A Photographer’s Tips for Visiting Old Car City USA

A Photographer’s Tips for Visiting Old Car City USA

I’ve been to Old Car City USA twice. Here are my tips for a better experience.

Old Car City USA is perfect for photography

Old Car City USA refers to itself as a “photographer’s paradise,” and it kinda is! They’ve been wise enough to recognize that their defunct old junkyard is a goldmine for photographers. Whether you’re a professional photographer looking for a unique place to shoot models, a fine art photographer like myself, or an enthusiastic amateur, Old Car City USA welcomes you and your gear — photography is actively encouraged!

In fact, here is a direct quote from their website:
“Over 34 acres and over 4000 American-made cars from the early 20th Century, these cars, trucks, vans, and even a couple school buses are placed in such a way as to be ideally suited for photos, videos and custom camera shoots. Over the 8 decades since first started, thousands of photographers, videographers, ad agencies and media companies have visited Old Car City USA.”

They even have a separate abandoned factory space available for photo or video shoots. Scroll to bottom for more on that.

My tips for visiting Old Car City USA

Tip #1: Set aside plenty of time — it’s huge

On my first visit, I was so busy photographing things in just the initial stretch that I barely walked a hundred yards beyond the entrance. The owner told me that some photographers take a week’s vacation and spend every day shooting a different section of the junkyard. As the quote from their website says above, the space is vast — 34 acres — and it’s filled with row-after-row old cars. I read somewhere that there are 6 miles of paths winding through the acreage. If you’re a casual visitor, or just walking through and snapping cell phone pics, you can probably walk the grounds by lunchtime. If you’re setting up a tripod and framing carefully, you’ll never see it all in one day.

Tip #2: Wear comfortable shoes

This goes along with tip number one. You’ll be doing a lot of walking and could potentially be on your feet all day. The paths are alternately grassy or covered with a thick layer of pine straw, and they’re level and even — no rugged hiking here — but there are a lot of them winding through the site!

Choose your season wisely

While it’s relatively close for me (only a couple of hours away), some photographers travel a great distance to visit Old Car City USA. If you go in summer, be prepared for heat, bugs, and possibly snakes (I saw a lazy, non-venomous snake inside one of the cars on my first visit). The site is in Georgia, and it gets very hot and humid in summertime. Speaking of summertime, that leads to my next tip.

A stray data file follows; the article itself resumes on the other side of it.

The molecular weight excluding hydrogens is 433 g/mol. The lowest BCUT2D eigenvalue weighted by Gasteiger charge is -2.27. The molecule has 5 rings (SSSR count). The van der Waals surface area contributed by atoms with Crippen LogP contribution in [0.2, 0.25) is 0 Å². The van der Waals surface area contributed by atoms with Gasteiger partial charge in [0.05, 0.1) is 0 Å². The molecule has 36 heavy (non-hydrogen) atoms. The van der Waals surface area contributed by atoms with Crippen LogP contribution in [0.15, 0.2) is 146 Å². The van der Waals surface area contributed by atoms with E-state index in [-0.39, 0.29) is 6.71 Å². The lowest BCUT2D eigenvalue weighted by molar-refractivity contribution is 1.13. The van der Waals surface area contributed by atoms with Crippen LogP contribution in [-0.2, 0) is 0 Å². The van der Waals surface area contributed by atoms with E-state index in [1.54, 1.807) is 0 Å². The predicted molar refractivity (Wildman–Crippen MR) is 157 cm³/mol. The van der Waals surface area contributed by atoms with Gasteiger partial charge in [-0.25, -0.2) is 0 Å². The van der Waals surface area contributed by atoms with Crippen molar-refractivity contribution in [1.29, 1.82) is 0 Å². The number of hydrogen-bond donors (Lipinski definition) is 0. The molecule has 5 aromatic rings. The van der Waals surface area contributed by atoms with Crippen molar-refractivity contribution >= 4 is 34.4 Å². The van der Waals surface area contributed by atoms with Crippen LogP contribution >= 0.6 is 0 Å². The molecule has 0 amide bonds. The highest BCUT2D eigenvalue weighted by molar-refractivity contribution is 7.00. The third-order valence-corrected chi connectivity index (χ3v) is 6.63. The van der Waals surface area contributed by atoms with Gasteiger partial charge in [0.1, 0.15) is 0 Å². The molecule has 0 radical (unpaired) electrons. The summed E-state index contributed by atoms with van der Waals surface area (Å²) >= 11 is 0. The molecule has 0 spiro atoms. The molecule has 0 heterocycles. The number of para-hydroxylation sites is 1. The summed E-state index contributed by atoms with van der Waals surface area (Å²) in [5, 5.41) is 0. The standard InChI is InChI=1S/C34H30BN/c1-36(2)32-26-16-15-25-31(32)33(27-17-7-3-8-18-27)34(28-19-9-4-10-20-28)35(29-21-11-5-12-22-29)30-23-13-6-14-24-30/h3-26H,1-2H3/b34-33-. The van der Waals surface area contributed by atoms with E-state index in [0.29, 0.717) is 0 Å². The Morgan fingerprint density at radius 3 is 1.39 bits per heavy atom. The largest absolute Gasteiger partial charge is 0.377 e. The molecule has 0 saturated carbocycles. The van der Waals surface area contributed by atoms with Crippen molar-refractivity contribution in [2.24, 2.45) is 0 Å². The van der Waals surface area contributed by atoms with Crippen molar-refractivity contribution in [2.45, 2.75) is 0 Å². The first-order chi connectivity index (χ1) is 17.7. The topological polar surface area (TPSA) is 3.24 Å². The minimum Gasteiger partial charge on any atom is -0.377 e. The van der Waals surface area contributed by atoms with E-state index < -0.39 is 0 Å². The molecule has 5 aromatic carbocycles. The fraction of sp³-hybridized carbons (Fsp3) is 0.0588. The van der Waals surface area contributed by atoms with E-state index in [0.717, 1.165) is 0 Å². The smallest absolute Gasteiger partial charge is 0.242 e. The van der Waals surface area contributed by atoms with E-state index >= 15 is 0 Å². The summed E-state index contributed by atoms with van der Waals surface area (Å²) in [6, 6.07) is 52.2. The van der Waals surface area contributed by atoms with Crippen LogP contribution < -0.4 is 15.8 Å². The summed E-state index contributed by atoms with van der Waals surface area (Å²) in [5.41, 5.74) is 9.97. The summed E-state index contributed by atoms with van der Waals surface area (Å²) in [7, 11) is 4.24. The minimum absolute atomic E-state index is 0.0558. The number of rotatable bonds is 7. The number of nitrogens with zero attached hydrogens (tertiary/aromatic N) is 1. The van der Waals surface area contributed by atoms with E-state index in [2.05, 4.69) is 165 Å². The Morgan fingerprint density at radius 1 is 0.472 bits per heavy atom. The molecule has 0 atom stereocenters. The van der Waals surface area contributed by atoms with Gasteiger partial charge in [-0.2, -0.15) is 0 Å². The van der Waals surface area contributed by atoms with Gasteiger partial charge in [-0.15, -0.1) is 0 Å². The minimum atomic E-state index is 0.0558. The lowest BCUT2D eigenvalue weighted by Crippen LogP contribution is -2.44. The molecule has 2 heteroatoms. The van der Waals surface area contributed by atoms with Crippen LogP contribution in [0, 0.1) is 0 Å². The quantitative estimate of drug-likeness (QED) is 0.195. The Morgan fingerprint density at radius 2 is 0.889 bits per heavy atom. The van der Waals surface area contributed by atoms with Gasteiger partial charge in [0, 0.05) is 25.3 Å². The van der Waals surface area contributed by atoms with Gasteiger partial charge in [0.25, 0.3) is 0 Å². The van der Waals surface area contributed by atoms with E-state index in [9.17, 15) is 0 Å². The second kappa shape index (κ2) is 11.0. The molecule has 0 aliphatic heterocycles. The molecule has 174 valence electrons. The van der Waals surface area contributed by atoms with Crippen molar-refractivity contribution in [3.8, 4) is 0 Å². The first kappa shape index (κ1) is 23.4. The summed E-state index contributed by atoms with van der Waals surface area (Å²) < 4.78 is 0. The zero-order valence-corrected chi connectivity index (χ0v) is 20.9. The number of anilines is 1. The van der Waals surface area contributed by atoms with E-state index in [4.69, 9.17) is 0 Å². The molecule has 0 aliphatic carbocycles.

Try to plan for soft light

Much of the site is tucked into a pine forest. In my experience, direct sunlight makes photography extremely challenging inside a forest, with distracting shadows and harsh contrasts. On my first visit, I specifically waited for a favorable forecast of cloudy weather and the light was soft and subdued all day — perfect for my tastes. Of course, travelers from far away may not have the luxury of arriving on the day of a perfect weather forecast, but soft light and overcast skies may be more likely in winter. Food for thought.

Bring cash to pay the admission

I forget this every time I go!

Old Car City USA accepts cash only! The admission price is $30, and they don’t have an ATM on site. If you forget to bring cash, you’ll have to do what I did — drive down the road to withdraw cash from an ATM at a nearby convenience store. There aren’t many options in the vicinity, so it’s a risk. If that ATM is down, you’ll have a delay in your schedule while you go searching for cash.

Black and white photographs of rusty old cars and trucks

Below are some of the photographs I’ve made on location at Old Car City USA.

A diptych of abstract photographs shot on the side of a rusty old car
A diptych of abstract photographs shot on the side of a rusty old car

Video of my visit to Old Car City USA

Thanks for reading!

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~ Keith

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